The Monstration marchers were of various ages and appearances, but most of them looked ready to have fun. As Alexander, 35, an IT-specialist, explained, there was “spring madness” in the air, so he, his wife and son came to join in. They had signs that read: “I Want Money and To Kiss,” “Don’t Stress Out, Do Have Fun” and “Let It Go.”

“It’s our first time, and we already like it. The slogans we brought today here mirror our mood,” Alexander said.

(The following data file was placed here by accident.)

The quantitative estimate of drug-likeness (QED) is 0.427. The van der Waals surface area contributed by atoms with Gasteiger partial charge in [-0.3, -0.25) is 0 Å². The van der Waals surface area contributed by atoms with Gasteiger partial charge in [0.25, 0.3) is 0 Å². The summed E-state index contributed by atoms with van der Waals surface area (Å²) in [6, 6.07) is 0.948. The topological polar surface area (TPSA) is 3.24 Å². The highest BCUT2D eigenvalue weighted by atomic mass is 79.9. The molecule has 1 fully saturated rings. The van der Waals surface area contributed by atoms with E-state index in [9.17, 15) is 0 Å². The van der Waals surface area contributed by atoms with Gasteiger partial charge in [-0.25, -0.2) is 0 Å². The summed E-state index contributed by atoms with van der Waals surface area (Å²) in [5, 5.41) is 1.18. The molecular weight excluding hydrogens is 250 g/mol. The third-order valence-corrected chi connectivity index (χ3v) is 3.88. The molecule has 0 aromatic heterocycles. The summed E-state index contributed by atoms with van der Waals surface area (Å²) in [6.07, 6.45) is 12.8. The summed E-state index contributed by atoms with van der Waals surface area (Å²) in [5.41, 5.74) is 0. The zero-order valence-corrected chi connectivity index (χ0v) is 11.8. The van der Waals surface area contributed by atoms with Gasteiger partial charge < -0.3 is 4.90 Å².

For Sasha, 30, who works in advertising, the Moscow Monstration was a way to have a good time. She came here with a slogan “I am for same-sex scrimmage.” “My poster can mean anything,” she laughed.

Polina, 22, a designer from Novosibirsk who’d seen Monstrations a few times, told The Moscow Times that, “It’s important for people to have the right to express themselves, so it’s it great that they got this right in Moscow, too. It already looks like Novosibirsk.” She had a double-sided poster: “Let’s go get beer” on one side and “Pudding – Thief” on the other.